Football: Sting win league championshipLed by its stifling defense, the Minnesota Sting, a Minor League football team which called East Ridge High School home this summer, won its their first Midwest Premier Football League Championship on Saturday Aug. 4, defeating the Brainerd Lumberjacks 27-0 in front of more than 700 fans at Hamline University in St. Paul.
By: Patrick Johnson, Sports Editor, Woodbury Bulletin
Led by its stifling defense, the Minnesota Sting, a Minor League football team which called East Ridge High School home this summer, won its their first Midwest Premier Football League Championship on Saturday Aug. 4, defeating the Brainerd Lumberjacks 27-0 in front of more than 700 fans at Hamline University in St. Paul.
“I couldn’t be more proud of the way the guys played. It was a lot of fun this year and a huge ride,” said Minnesota Sting Offensive Coordinator Bryan Wrich - a 1995 graduate of Park and a former player for the Wolfpack and Minnesota State University-Mankato. “The stadium was nearly full. It added to the feel. The guys on the field were able to feed off it. It was an absolutely great atmosphere.”
The Sting have been an organization for three years. A majority of the team’s players are recent high school graduates and the roster is full of players hoping to advance into Arena League Football, the Canadian Football League or gain college scholarships. Some, however, are just trying to play football as much as they can for as long as they can. Among those on the Sting roster are locals like Park graduate Brandon Johnson, Tartan grads Bryan Henderson and Cameron Perket and South St. Paul graduate Todd Sherry.
Wrich said winning the championship wasn’t a surprise to him, but it was none-the-less awesome.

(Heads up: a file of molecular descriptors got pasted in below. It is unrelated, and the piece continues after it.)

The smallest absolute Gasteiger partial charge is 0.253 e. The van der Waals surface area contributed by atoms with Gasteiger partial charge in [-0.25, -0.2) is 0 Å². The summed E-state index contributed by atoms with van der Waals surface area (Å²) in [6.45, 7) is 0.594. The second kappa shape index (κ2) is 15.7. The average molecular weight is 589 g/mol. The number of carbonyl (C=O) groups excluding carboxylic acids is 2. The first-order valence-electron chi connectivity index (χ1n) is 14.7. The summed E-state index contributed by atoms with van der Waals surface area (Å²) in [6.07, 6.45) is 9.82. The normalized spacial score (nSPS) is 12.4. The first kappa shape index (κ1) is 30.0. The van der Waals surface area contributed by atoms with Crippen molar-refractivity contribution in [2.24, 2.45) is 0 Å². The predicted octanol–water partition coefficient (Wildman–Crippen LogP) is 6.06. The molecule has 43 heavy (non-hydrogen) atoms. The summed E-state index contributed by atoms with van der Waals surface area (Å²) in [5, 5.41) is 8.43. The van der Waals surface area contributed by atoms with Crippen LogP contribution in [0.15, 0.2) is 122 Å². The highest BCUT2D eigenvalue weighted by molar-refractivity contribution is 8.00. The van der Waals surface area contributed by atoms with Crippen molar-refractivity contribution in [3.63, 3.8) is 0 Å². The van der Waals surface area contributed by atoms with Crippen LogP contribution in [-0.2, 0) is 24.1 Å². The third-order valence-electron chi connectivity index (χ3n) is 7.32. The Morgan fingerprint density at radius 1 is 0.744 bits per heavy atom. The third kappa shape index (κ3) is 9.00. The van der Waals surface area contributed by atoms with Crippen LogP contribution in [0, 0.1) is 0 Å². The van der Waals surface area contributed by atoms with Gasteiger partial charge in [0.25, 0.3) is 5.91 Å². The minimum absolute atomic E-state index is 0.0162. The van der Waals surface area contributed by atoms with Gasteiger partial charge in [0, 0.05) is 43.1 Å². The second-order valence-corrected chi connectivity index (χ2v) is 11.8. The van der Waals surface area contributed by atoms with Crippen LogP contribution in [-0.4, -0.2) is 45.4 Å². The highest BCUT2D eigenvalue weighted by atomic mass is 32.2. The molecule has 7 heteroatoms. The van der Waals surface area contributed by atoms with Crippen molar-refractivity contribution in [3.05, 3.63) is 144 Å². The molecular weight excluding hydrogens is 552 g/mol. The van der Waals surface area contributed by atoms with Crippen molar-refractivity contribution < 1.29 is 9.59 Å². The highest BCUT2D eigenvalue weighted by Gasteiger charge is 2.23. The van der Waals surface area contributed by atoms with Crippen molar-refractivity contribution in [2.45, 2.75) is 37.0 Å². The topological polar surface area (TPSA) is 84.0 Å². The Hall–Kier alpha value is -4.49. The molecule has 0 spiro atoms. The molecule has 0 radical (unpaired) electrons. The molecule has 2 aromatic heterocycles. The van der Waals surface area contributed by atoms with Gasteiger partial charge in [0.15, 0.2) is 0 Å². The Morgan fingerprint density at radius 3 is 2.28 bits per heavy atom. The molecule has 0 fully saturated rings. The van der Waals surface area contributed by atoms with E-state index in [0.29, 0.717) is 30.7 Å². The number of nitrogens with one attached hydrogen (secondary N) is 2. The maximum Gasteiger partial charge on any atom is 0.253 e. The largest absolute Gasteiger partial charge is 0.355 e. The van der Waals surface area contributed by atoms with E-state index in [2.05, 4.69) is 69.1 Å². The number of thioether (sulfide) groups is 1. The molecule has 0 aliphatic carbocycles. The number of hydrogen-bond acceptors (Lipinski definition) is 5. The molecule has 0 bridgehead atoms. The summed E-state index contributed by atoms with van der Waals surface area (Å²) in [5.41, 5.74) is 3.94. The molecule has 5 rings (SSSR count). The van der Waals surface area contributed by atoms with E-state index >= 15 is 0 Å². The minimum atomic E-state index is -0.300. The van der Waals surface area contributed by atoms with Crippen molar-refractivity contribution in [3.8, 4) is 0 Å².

“When we started the season and I saw the weapons that we had I thought we had a serious shot at winning the league this year,” Wrich said. “It was a fantastic ending.”
The Sting’s defense was key in the team’s championship win. The Sting forced six interceptions, three by safety Ian McPherson alone. In the Sting’s two playoff games it outscored opponents 76-0. Also, on special teams, Zach Louis blocked a punt in the endzone, which was recovered by Chris Lipscomb for a touchdown.
“Pitching a shutout in a championship game isn’t an easy thing to do, but our defense made it look easy. Our special teams played phenomenal too,” Wrich said.
On offense, running back Darren Edwards had the lone offensive touchdown. After the Sting forced a turnover, its offense put together a drive, resulting in Edwards scoring from the 7-yard line. In addition, place kicker Shawn Bibeau had two field goals in the win – one from 50 yards and the other from 46 yards out.
The win gave the Sting an 11-1 overall record for the year and its first league championship in its three year existence. This year, the Sting set a new league record in most points scored in a season (500), Edwards set a new record for rushing yards in a single season (1,435), Tim Bona set a record for passing yards in a season (1,441), and Dan Powell set a Sting record with eight interceptions in a season. The Sting’s offense had a total of 4,151 yards and its defense had 65 sacks, 654 tackles and 28 interceptions. The defense also accounted for nine touchdowns this season.
Because of its dominance, the Sting had 13 of the 26 Midwest Premier Football League All-Stars this year – Bona, Edwards, offensive tackles Adam Hollurud and Jerome Martin, guards Charlie Stubfors and Cameron Perket, receiver Jauhem Bryd, linebackers Derrick Brooks and Ross Seiffert and cornerback James Jones earned All-Star awards, with receiver Josh Swift, punter and safety Daniel Powell and Bibeau earning honorable mention honors.
Tryouts for the 2013 Sting team will be held sometime in November. The team’s Organized Team Activities (OTA) will take place in February just prior to practice, which start in March. The team works out indoors at the Vadnais Heights Sports Complex.
“Right now we’ll be in rest and recover mode,” Wrich said. “We have some players that have a legitimate shot at getting paid to play somewhere. We have a couple players that will be trying out for various teams, arena leagues, CFL and NFL clubs. If they can get paid to play, that’s great. That’s what this whole thing is all about.
“We’ll see what we have, try to retain players that aren’t going to get paid or go to college and basically reload for next year.”